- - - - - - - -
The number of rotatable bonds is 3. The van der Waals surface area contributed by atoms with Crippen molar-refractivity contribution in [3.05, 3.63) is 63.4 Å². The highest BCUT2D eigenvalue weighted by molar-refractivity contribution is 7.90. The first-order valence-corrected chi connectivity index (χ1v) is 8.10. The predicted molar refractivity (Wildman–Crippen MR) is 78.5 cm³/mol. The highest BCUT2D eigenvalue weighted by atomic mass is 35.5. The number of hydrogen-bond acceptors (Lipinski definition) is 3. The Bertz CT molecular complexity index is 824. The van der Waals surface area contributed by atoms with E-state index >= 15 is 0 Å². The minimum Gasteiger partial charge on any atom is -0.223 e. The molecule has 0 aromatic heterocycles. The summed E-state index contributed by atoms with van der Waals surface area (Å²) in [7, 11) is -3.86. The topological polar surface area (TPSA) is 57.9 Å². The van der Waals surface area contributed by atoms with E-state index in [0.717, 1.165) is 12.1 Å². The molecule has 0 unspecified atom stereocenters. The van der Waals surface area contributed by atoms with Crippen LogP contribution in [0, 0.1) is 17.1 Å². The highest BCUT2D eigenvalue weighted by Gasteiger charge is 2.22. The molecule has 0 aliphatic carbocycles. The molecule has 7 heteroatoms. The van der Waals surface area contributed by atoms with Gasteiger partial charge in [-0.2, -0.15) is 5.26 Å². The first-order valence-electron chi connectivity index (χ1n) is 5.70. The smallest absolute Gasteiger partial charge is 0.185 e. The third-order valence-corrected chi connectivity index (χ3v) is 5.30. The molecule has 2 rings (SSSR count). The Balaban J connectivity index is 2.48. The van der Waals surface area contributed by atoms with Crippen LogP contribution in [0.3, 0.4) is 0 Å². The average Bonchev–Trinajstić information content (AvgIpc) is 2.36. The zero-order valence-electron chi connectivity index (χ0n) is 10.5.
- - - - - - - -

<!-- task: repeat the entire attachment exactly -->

The number of rotatable bonds is 3. The van der Waals surface area contributed by atoms with Crippen molar-refractivity contribution in [3.05, 3.63) is 63.4 Å². The highest BCUT2D eigenvalue weighted by molar-refractivity contribution is 7.90. The first-order valence-corrected chi connectivity index (χ1v) is 8.10. The predicted molar refractivity (Wildman–Crippen MR) is 78.5 cm³/mol. The highest BCUT2D eigenvalue weighted by atomic mass is 35.5. The number of hydrogen-bond acceptors (Lipinski definition) is 3. The Bertz CT molecular complexity index is 824. The van der Waals surface area contributed by atoms with E-state index >= 15 is 0 Å². The minimum Gasteiger partial charge on any atom is -0.223 e. The molecule has 0 aromatic heterocycles. The summed E-state index contributed by atoms with van der Waals surface area (Å²) in [7, 11) is -3.86. The topological polar surface area (TPSA) is 57.9 Å². The van der Waals surface area contributed by atoms with E-state index in [0.717, 1.165) is 12.1 Å². The molecule has 0 unspecified atom stereocenters. The van der Waals surface area contributed by atoms with Crippen LogP contribution in [0, 0.1) is 17.1 Å². The highest BCUT2D eigenvalue weighted by Gasteiger charge is 2.22. The molecule has 0 aliphatic carbocycles. The molecule has 7 heteroatoms. The van der Waals surface area contributed by atoms with Gasteiger partial charge in [-0.2, -0.15) is 5.26 Å². The first-order valence-electron chi connectivity index (χ1n) is 5.70. The smallest absolute Gasteiger partial charge is 0.185 e. The third-order valence-corrected chi connectivity index (χ3v) is 5.30. The molecule has 2 rings (SSSR count). The Balaban J connectivity index is 2.48. The van der Waals surface area contributed by atoms with Crippen LogP contribution in [0.3, 0.4) is 0 Å². The average Bonchev–Trinajstić information content (AvgIpc) is 2.36. The zero-order valence-electron chi connectivity index (χ0n) is 10.5.